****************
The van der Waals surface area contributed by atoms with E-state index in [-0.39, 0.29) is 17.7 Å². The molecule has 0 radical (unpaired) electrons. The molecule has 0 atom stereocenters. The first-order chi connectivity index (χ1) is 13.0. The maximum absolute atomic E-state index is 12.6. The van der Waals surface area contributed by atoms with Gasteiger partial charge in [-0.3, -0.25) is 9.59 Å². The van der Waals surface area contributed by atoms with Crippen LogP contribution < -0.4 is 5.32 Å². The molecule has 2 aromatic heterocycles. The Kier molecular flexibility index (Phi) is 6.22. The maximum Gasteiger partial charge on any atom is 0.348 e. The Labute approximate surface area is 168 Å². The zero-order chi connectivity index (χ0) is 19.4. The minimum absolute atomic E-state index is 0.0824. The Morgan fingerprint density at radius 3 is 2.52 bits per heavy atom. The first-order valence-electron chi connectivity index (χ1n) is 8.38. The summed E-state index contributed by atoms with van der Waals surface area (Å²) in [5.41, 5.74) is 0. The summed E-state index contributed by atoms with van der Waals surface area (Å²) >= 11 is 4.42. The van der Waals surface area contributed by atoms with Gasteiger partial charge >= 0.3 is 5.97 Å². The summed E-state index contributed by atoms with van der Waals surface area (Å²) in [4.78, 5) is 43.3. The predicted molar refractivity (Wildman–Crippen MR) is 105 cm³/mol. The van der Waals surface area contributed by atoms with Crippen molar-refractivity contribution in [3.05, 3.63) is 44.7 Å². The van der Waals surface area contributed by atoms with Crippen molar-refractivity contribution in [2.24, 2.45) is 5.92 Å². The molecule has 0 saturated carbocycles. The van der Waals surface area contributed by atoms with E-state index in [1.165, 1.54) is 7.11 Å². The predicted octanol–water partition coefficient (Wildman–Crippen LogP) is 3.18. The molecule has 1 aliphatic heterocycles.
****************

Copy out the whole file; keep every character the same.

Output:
The van der Waals surface area contributed by atoms with E-state index in [-0.39, 0.29) is 17.7 Å². The molecule has 0 radical (unpaired) electrons. The molecule has 0 atom stereocenters. The first-order chi connectivity index (χ1) is 13.0. The maximum absolute atomic E-state index is 12.6. The van der Waals surface area contributed by atoms with Gasteiger partial charge in [-0.3, -0.25) is 9.59 Å². The van der Waals surface area contributed by atoms with Crippen LogP contribution < -0.4 is 5.32 Å². The molecule has 2 aromatic heterocycles. The Kier molecular flexibility index (Phi) is 6.22. The maximum Gasteiger partial charge on any atom is 0.348 e. The Labute approximate surface area is 168 Å². The zero-order chi connectivity index (χ0) is 19.4. The minimum absolute atomic E-state index is 0.0824. The Morgan fingerprint density at radius 3 is 2.52 bits per heavy atom. The first-order valence-electron chi connectivity index (χ1n) is 8.38. The summed E-state index contributed by atoms with van der Waals surface area (Å²) in [5.41, 5.74) is 0. The summed E-state index contributed by atoms with van der Waals surface area (Å²) >= 11 is 4.42. The van der Waals surface area contributed by atoms with Gasteiger partial charge >= 0.3 is 5.97 Å². The summed E-state index contributed by atoms with van der Waals surface area (Å²) in [4.78, 5) is 43.3. The predicted molar refractivity (Wildman–Crippen MR) is 105 cm³/mol. The van der Waals surface area contributed by atoms with Crippen molar-refractivity contribution in [3.05, 3.63) is 44.7 Å². The van der Waals surface area contributed by atoms with Crippen molar-refractivity contribution in [2.24, 2.45) is 5.92 Å². The molecule has 0 saturated carbocycles. The van der Waals surface area contributed by atoms with E-state index in [1.165, 1.54) is 7.11 Å². The predicted octanol–water partition coefficient (Wildman–Crippen LogP) is 3.18. The molecule has 1 aliphatic heterocycles.